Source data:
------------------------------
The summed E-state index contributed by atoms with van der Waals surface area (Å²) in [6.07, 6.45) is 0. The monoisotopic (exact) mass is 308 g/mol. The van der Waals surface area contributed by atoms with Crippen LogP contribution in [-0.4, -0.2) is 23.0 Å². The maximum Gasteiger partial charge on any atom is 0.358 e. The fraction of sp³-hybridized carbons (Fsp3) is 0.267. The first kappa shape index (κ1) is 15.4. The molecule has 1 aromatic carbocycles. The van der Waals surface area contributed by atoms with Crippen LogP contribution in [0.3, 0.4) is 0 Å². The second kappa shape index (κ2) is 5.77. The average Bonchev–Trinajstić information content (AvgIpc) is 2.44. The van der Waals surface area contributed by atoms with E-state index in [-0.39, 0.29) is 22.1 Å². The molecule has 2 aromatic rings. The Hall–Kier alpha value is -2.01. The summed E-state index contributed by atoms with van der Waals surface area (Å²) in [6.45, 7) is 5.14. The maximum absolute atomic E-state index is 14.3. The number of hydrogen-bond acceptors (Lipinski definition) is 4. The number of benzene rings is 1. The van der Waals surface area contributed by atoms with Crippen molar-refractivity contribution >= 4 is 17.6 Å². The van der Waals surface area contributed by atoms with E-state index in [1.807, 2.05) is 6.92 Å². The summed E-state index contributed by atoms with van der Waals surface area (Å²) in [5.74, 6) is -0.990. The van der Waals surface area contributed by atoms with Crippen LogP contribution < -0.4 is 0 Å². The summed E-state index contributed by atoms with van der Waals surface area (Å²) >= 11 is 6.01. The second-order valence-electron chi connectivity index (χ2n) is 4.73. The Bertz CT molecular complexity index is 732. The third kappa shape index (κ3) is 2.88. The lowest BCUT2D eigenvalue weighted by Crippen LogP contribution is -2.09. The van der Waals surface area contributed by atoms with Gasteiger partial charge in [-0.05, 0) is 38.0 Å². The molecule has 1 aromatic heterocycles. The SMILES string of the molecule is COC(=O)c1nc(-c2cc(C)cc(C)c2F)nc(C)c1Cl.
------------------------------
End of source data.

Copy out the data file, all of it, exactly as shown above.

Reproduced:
The summed E-state index contributed by atoms with van der Waals surface area (Å²) in [6.07, 6.45) is 0. The monoisotopic (exact) mass is 308 g/mol. The van der Waals surface area contributed by atoms with Crippen LogP contribution in [-0.4, -0.2) is 23.0 Å². The maximum Gasteiger partial charge on any atom is 0.358 e. The fraction of sp³-hybridized carbons (Fsp3) is 0.267. The first kappa shape index (κ1) is 15.4. The molecule has 1 aromatic carbocycles. The van der Waals surface area contributed by atoms with Crippen LogP contribution in [0.3, 0.4) is 0 Å². The second kappa shape index (κ2) is 5.77. The average Bonchev–Trinajstić information content (AvgIpc) is 2.44. The van der Waals surface area contributed by atoms with E-state index in [-0.39, 0.29) is 22.1 Å². The molecule has 2 aromatic rings. The Hall–Kier alpha value is -2.01. The summed E-state index contributed by atoms with van der Waals surface area (Å²) in [6.45, 7) is 5.14. The maximum absolute atomic E-state index is 14.3. The number of hydrogen-bond acceptors (Lipinski definition) is 4. The number of benzene rings is 1. The van der Waals surface area contributed by atoms with Crippen molar-refractivity contribution >= 4 is 17.6 Å². The van der Waals surface area contributed by atoms with E-state index in [1.807, 2.05) is 6.92 Å². The summed E-state index contributed by atoms with van der Waals surface area (Å²) in [5.74, 6) is -0.990. The van der Waals surface area contributed by atoms with Crippen LogP contribution < -0.4 is 0 Å². The summed E-state index contributed by atoms with van der Waals surface area (Å²) >= 11 is 6.01. The second-order valence-electron chi connectivity index (χ2n) is 4.73. The Bertz CT molecular complexity index is 732. The third kappa shape index (κ3) is 2.88. The lowest BCUT2D eigenvalue weighted by Crippen LogP contribution is -2.09. The van der Waals surface area contributed by atoms with Gasteiger partial charge in [-0.05, 0) is 38.0 Å². The molecule has 1 aromatic heterocycles. The SMILES string of the molecule is COC(=O)c1nc(-c2cc(C)cc(C)c2F)nc(C)c1Cl.